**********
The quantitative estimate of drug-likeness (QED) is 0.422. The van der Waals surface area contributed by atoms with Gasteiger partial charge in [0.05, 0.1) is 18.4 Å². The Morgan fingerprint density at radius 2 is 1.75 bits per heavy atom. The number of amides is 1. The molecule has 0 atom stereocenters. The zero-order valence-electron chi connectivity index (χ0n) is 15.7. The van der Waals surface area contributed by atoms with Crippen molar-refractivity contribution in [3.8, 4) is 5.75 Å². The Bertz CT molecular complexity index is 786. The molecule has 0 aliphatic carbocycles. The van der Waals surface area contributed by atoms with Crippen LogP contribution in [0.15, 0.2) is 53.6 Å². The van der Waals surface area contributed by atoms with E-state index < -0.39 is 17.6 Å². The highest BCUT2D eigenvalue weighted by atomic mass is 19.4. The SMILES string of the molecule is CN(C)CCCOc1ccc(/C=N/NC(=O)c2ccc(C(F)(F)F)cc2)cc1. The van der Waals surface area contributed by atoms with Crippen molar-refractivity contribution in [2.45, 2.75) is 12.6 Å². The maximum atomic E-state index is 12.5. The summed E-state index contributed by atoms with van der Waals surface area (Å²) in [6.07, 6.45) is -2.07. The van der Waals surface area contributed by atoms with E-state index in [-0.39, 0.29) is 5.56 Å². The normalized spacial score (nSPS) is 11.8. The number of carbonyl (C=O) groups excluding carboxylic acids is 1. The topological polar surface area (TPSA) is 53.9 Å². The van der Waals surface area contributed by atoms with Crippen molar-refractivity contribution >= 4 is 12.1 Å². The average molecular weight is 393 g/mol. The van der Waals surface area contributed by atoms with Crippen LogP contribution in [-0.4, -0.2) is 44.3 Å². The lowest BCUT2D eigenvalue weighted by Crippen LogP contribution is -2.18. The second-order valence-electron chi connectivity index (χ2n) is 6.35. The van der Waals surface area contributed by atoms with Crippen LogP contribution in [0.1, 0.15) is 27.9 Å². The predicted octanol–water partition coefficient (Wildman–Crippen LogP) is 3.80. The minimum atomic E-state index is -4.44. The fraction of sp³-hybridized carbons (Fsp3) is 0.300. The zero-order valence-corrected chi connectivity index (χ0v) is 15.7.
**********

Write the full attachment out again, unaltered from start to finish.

The quantitative estimate of drug-likeness (QED) is 0.422. The van der Waals surface area contributed by atoms with Gasteiger partial charge in [0.05, 0.1) is 18.4 Å². The Morgan fingerprint density at radius 2 is 1.75 bits per heavy atom. The number of amides is 1. The molecule has 0 atom stereocenters. The zero-order valence-electron chi connectivity index (χ0n) is 15.7. The van der Waals surface area contributed by atoms with Crippen molar-refractivity contribution in [3.8, 4) is 5.75 Å². The Bertz CT molecular complexity index is 786. The molecule has 0 aliphatic carbocycles. The van der Waals surface area contributed by atoms with Crippen LogP contribution in [0.15, 0.2) is 53.6 Å². The van der Waals surface area contributed by atoms with E-state index < -0.39 is 17.6 Å². The highest BCUT2D eigenvalue weighted by atomic mass is 19.4. The SMILES string of the molecule is CN(C)CCCOc1ccc(/C=N/NC(=O)c2ccc(C(F)(F)F)cc2)cc1. The van der Waals surface area contributed by atoms with Crippen molar-refractivity contribution in [2.45, 2.75) is 12.6 Å². The maximum atomic E-state index is 12.5. The summed E-state index contributed by atoms with van der Waals surface area (Å²) in [6.07, 6.45) is -2.07. The van der Waals surface area contributed by atoms with E-state index in [-0.39, 0.29) is 5.56 Å². The normalized spacial score (nSPS) is 11.8. The number of carbonyl (C=O) groups excluding carboxylic acids is 1. The topological polar surface area (TPSA) is 53.9 Å². The van der Waals surface area contributed by atoms with Crippen molar-refractivity contribution >= 4 is 12.1 Å². The average molecular weight is 393 g/mol. The van der Waals surface area contributed by atoms with Crippen LogP contribution in [-0.4, -0.2) is 44.3 Å². The lowest BCUT2D eigenvalue weighted by Crippen LogP contribution is -2.18. The second-order valence-electron chi connectivity index (χ2n) is 6.35. The van der Waals surface area contributed by atoms with Crippen LogP contribution in [0.1, 0.15) is 27.9 Å². The predicted octanol–water partition coefficient (Wildman–Crippen LogP) is 3.80. The minimum atomic E-state index is -4.44. The fraction of sp³-hybridized carbons (Fsp3) is 0.300. The zero-order valence-corrected chi connectivity index (χ0v) is 15.7.